Successfully reported this slideshow.
We use your LinkedIn profile and activity data to personalize ads and to show you more relevant ads. You can change your ad preferences anytime.

Stewardship of Natural Resources 8.10.09


Published on

Midwest Rural Assembly
August 10, 2009
presented by Martin Kleinschmit

  • Be the first to like this

Stewardship of Natural Resources 8.10.09

  1. 1. Carbon Sequestration Breaking New Ground Building the Base
  2. 2. Carbon Sequestration <ul><li>Research shows soils can sequester carbon dioxide from the atmosphere. </li></ul><ul><li>Farmers and ranchers manage the land. </li></ul><ul><li>What do farmers need to know to adopt practices that sequester carbon? </li></ul>
  3. 3. <ul><li>Why farmers should be concerned about global warming </li></ul><ul><li>Who will be affected most – soonest </li></ul><ul><li>Higher incidences of extreme weather events (over 2” of rain) </li></ul>
  4. 4. Time is critical <ul><li>Carbon evaporates when soil temperatures reach 79 degrees F. </li></ul><ul><li>As global temperatures increase, more carbon will evaporate. </li></ul><ul><li>Building carbon reserves now will pay off now and in the future. </li></ul><ul><li>40-50 year window if we know how. </li></ul>
  5. 5. All About Carbon <ul><li>Carbon is an element of nature </li></ul><ul><li>The basis for life </li></ul><ul><li>Part of everything that lives and has lived </li></ul><ul><li>Carbon can be a gas or a solid - </li></ul><ul><li>in the earth or around the earth </li></ul>
  6. 6. Carbon is dynamic, but also constant: <ul><li>It constantly changes . . . </li></ul><ul><ul><li>gas to solid </li></ul></ul><ul><ul><li>atmosphere to soil </li></ul></ul><ul><ul><li>coal to diamonds </li></ul></ul><ul><ul><li>valuable to problematic </li></ul></ul>
  7. 7. Carbon is critical to soil health because it influences : <ul><ul><li>Infiltration rate </li></ul></ul><ul><ul><li>Holding capacity </li></ul></ul><ul><ul><li>Nutrient exchange </li></ul></ul><ul><ul><li>Oxygen exchange </li></ul></ul><ul><ul><li>Promotes soil life </li></ul></ul>
  8. 8. Soil Life: <ul><li>The difference between soil and dirt </li></ul><ul><li>Each 1% organic matter means up to 40lbs. of free nitrogen </li></ul><ul><li>There are more organisms in a tablespoon of healthy soil than people on the earth. </li></ul>
  9. 9. <ul><li>Carbon is essential to life: </li></ul><ul><li>Carbon is the food for microorganisms. </li></ul><ul><li>Without microorganisms there is no soil life. </li></ul><ul><li>Without soil life there is no nutrient exchange. </li></ul><ul><li>Without nutrient exchange there is no food for us. </li></ul>
  10. 10. The Value of Soil Carbon <ul><li>Nutrient exchange depends on moisture </li></ul><ul><li>Oxygen exchange – carbon holds soil particles apart making soil softer </li></ul><ul><li>Soil life needs moisture and oxygen to live </li></ul>
  11. 11. Carbon increases holding capacity
  12. 12. Moisture cycles in Nebraska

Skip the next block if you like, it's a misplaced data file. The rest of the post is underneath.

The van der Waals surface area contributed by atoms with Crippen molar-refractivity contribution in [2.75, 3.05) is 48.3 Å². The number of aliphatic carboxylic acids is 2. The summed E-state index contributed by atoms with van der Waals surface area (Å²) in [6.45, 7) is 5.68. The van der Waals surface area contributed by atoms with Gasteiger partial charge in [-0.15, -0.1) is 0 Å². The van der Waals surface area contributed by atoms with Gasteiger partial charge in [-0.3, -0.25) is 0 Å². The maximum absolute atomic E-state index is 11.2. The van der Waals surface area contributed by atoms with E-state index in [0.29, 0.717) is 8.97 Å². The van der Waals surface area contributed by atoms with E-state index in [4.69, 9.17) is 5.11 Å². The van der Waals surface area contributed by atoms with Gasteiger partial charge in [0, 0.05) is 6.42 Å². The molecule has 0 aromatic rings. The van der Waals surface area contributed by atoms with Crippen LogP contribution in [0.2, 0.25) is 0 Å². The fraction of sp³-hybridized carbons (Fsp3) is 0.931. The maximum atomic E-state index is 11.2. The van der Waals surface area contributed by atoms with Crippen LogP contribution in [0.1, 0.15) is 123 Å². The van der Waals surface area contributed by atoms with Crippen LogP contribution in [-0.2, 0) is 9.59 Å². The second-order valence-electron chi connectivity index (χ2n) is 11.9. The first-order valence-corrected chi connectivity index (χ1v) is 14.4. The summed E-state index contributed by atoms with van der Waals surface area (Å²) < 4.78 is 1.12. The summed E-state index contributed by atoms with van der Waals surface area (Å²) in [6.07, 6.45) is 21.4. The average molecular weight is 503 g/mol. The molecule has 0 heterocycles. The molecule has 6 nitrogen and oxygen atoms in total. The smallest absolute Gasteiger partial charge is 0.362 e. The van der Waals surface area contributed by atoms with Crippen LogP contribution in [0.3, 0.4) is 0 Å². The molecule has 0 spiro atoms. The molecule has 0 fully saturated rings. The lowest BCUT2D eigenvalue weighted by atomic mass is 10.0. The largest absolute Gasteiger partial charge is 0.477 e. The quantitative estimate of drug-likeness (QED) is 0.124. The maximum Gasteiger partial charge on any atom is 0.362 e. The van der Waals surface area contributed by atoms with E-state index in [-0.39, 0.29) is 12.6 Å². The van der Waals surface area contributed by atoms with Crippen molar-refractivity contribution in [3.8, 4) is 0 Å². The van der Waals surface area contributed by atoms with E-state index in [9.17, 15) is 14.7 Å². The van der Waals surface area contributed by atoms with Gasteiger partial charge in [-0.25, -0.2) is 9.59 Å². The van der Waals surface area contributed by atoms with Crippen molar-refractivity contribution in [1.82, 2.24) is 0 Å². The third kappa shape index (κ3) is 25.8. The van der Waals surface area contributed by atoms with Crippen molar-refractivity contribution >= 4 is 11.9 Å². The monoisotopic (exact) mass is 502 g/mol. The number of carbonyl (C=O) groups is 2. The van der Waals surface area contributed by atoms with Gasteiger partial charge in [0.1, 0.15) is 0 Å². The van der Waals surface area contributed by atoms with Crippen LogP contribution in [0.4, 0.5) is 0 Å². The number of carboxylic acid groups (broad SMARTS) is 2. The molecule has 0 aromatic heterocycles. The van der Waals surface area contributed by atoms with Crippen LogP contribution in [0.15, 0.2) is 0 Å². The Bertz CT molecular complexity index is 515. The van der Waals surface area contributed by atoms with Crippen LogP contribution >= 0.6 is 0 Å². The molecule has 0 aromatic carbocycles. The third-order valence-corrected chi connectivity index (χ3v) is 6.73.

13. 13. Teaching Points: <ul><li>Growing plants capture carbon dioxide </li></ul><ul><li>Carbon needs to be added continually </li></ul><ul><li>Carbon leaves naturally </li></ul><ul><li>Tillage speeds the loss </li></ul><ul><li>Manure/compost adds carbon (concentration of plants material) </li></ul>
  14. 14. Carbon comes from roots
  15. 15. Potential Carbon Impact Practice ( kg C / ha /year)
  16. 16. Unfortunately, many habitats are now too damaged to support the wildlif that once maintained them. <ul><li>In such damaged landscapes, simply protecting or reintroducing wild species usually fails. </li></ul>
  17. 17. Managed livestock can successfully restore these areas, then maintain them until wildlife populations recover.
  18. 18. Early settlers plowing the prairie – To survive in a seemingly hostile environment
  19. 19. People who farmed sustainably for over 40 centuries now lose 18 lbs of farmable soil for every 1 lb of food eaten
  20. 22. Historical Carbon Levels
  21. 23. The simple math behind Soil Carbon <ul><li>One hectare = 10,000 sq. metres </li></ul><ul><li>Soil 33.5 cm deep (1 foot approx) </li></ul><ul><li>Bulk density = 1.4 tonnes per cubic metre </li></ul><ul><li>Soil mass per hectare = about 4,700 tonnes </li></ul><ul><li>1% change in soil organic matter = 47 tonnes </li></ul><ul><li>Which gives about 27 tonnes Soil Carbon </li></ul><ul><li>This captured 100 tonnes of atmospheric CO 2 </li></ul>
  22. 24. The True Scale of “The Job” <ul><li>Reduce annual emissions from combustion to levels that are matched by biological sequestration </li></ul><ul><li>Relocate about 200 billion tons of carbon from the atmosphere to the soils of the world. I.e., increase soil organic matter levels about 2% to a foot of depth on 5.1 billion hectares of agricultural and grazing land. </li></ul>
  23. 25. FACT FACT FACT <ul><li>FACT: “Carbon scrubbing” at source does not reduce the existing CO2 burden in the atmosphere FACT: Plantation tree farms can be net emitters in their early stages and take many years to reach their sequestration potential </li></ul>
  24. 26. FACT FACT FACT <ul><li>FACT: “Geosequestation” (burial beneath deep cap rock formations and in exhausted oil wells) does not reduce the existing CO2 burden and researchers say it could take 100 years to determine if it is effective </li></ul>
  25. 27. FACT FACT FACT <ul><li>FACT: Solar Power cannot sequester CO2 </li></ul><ul><li>FACT: Wind turbines cannot sequester CO2 </li></ul><ul><li>FACT: Deep sea burial threatens the chemical balance of the oceans (especially shell formation) </li></ul>